• The death of a dream
    The death of a dream can in fact serve as the vehicle that endows it with new form, with reinvigorated substance, a fresh flow of ideas, and splendidly revitalized color. In short, the power of a certain kind of dream is such that death need not indicate finality at all but rather signify a metaphysical and metaphorical leap forward. Aberjhani The River of Winged Dreams
  • The soul doesn't know a thing about deadlines
    Sometimes the people with the greatest potential often take the longest to find their path because their sensitivity is a double edged sword- it lives at the heart of their brilliance, but it also makes them more susceptible to life's pains. Good thing we aren't being penalized for handing in our purpose late. The soul doesn't know a thing about deadlines. Jeff Brown Love It Forward
  • the assurance that dawn comes after night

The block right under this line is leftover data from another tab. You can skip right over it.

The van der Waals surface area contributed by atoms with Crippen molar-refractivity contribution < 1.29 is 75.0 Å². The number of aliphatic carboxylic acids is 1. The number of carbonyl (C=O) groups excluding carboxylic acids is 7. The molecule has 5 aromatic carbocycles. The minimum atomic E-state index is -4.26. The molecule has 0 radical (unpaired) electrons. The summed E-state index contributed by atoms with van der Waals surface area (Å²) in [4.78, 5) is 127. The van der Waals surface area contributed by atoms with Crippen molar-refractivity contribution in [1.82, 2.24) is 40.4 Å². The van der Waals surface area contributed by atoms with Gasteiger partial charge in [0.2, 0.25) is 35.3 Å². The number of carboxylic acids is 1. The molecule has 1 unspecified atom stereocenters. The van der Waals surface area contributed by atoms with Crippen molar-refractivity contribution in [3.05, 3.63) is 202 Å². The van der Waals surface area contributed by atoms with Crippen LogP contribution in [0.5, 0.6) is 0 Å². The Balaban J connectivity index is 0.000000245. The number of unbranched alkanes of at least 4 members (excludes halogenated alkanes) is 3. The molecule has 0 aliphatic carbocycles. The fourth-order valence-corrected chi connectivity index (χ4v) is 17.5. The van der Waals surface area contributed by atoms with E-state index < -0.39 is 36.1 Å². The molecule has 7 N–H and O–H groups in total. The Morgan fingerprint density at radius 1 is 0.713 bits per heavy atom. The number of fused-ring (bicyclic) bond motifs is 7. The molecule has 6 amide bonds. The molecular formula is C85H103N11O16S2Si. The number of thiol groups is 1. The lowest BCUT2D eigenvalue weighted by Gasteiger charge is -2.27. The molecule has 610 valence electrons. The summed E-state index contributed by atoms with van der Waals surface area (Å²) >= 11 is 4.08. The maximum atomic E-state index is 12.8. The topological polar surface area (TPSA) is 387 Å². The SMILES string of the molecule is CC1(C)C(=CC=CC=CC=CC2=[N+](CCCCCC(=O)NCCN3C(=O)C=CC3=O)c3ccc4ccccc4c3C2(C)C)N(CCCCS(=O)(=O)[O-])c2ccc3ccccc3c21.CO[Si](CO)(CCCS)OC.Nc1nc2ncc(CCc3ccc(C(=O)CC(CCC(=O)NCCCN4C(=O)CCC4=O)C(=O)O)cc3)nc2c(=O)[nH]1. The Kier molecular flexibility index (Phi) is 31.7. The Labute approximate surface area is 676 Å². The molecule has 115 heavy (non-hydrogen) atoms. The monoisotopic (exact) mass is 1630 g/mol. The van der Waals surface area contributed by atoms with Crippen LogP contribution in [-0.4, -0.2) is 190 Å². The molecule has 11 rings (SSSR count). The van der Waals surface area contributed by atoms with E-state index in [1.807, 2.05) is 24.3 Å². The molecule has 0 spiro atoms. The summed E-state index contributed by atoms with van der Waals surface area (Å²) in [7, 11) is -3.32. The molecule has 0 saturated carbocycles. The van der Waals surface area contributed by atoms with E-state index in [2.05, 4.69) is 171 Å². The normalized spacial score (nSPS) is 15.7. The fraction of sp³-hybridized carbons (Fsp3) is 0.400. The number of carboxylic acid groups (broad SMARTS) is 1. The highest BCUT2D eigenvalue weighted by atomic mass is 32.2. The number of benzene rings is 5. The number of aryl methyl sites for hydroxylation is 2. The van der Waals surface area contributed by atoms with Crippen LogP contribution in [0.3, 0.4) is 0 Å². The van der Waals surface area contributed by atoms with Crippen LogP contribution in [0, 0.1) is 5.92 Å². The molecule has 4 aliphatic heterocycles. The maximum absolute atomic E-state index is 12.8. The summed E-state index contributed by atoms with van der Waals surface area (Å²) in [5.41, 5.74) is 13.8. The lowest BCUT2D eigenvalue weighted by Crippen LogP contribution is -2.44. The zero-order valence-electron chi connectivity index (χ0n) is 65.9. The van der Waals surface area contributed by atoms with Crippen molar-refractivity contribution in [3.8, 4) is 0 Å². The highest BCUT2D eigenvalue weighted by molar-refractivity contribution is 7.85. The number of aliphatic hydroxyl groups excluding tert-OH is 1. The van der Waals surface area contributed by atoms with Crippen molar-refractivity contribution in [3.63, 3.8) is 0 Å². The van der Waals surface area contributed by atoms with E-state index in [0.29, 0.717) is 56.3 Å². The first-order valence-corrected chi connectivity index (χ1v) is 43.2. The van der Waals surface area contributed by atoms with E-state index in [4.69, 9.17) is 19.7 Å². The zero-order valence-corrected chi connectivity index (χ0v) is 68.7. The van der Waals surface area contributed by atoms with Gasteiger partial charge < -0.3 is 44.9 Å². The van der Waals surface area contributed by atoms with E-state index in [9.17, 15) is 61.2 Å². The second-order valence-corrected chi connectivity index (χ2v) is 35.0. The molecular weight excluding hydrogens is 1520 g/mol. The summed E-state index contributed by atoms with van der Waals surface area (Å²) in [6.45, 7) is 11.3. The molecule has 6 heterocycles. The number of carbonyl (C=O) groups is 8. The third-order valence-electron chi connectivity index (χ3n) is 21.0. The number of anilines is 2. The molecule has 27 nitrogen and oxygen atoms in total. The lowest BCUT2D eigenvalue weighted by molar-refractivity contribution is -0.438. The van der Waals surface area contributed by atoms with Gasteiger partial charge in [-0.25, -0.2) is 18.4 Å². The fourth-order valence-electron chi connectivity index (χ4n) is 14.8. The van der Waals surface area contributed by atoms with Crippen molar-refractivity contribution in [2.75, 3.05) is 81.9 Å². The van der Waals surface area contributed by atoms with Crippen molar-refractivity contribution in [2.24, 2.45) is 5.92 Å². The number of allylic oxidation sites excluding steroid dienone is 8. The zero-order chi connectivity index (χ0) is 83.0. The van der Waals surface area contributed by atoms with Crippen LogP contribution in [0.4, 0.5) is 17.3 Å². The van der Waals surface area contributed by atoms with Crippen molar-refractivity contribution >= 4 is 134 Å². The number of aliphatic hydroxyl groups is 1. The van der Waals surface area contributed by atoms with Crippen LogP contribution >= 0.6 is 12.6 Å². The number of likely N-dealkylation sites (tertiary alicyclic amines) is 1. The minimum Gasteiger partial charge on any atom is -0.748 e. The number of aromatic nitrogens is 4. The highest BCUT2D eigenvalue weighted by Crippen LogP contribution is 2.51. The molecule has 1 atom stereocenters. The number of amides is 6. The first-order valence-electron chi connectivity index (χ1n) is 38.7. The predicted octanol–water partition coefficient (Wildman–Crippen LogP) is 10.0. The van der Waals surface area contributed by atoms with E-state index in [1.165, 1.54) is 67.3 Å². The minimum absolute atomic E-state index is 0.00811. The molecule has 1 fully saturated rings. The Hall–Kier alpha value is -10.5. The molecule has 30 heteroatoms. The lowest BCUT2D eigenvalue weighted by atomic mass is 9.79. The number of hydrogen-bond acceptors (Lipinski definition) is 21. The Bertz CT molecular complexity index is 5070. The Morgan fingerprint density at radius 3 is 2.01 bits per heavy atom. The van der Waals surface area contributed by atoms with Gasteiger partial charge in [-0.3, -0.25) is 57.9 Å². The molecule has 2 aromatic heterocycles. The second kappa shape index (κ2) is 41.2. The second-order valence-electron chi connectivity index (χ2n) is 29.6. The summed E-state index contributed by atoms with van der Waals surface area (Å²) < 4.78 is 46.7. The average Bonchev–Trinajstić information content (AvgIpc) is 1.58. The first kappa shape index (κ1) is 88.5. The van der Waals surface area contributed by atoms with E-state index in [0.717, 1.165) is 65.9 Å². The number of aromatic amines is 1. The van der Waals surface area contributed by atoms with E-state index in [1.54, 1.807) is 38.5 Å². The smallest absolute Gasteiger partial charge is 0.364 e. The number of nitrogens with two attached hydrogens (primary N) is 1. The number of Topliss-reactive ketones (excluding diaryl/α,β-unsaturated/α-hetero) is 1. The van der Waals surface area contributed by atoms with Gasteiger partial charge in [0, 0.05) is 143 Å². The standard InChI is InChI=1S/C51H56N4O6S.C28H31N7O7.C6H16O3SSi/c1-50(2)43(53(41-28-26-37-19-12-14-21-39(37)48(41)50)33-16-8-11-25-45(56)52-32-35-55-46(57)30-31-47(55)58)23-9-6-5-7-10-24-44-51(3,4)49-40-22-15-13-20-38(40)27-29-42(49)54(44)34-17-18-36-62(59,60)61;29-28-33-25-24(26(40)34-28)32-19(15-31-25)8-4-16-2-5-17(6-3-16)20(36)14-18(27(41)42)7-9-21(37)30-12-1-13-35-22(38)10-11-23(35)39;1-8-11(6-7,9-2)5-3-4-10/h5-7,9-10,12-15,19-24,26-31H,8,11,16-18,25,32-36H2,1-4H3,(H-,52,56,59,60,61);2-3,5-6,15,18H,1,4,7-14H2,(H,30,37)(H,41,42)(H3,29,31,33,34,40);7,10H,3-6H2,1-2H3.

Those who contemplate the beauty of the earth find reserves of strength that will endure as long as life lasts. There is something infinitely healing in the repeated refrains of nature -- the assurance that dawn comes after night, and spring after winter. Rachel Carson Silent Spring
  • born with a piece of night inside
    You see, some people are born with a piece of night inside, and that hollow place can never be filled - not with all the good food or sunshine in the world. That emptiness cannot be banished, and so some days we wake with the feeling of the wind blowing through, and we must simply endure it... Leigh Bardugo The Language of Thorns: Midnight Tales and Dangerous Magic
  • Only the servile are punctual